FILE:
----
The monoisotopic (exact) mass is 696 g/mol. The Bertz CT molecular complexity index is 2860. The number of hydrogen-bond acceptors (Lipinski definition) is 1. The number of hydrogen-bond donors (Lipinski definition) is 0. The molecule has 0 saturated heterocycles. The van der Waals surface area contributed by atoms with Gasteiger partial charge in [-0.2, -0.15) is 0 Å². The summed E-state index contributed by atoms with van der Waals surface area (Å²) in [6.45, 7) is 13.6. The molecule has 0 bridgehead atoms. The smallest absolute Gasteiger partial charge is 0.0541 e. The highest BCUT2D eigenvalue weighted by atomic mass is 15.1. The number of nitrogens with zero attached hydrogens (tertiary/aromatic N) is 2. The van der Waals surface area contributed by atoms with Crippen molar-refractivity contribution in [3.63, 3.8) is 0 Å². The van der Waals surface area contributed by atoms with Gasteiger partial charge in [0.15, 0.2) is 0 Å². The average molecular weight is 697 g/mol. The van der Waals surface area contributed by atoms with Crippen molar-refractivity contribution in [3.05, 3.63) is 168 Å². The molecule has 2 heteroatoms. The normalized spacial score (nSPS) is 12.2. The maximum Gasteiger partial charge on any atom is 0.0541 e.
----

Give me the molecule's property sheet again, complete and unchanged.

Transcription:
The monoisotopic (exact) mass is 696 g/mol. The Bertz CT molecular complexity index is 2860. The number of hydrogen-bond acceptors (Lipinski definition) is 1. The number of hydrogen-bond donors (Lipinski definition) is 0. The molecule has 0 saturated heterocycles. The van der Waals surface area contributed by atoms with Gasteiger partial charge in [-0.2, -0.15) is 0 Å². The summed E-state index contributed by atoms with van der Waals surface area (Å²) in [6.45, 7) is 13.6. The molecule has 0 bridgehead atoms. The smallest absolute Gasteiger partial charge is 0.0541 e. The highest BCUT2D eigenvalue weighted by atomic mass is 15.1. The number of nitrogens with zero attached hydrogens (tertiary/aromatic N) is 2. The van der Waals surface area contributed by atoms with Crippen molar-refractivity contribution in [3.63, 3.8) is 0 Å². The van der Waals surface area contributed by atoms with Gasteiger partial charge in [0.15, 0.2) is 0 Å². The average molecular weight is 697 g/mol. The van der Waals surface area contributed by atoms with Crippen molar-refractivity contribution in [3.05, 3.63) is 168 Å². The molecule has 2 heteroatoms. The normalized spacial score (nSPS) is 12.2. The maximum Gasteiger partial charge on any atom is 0.0541 e.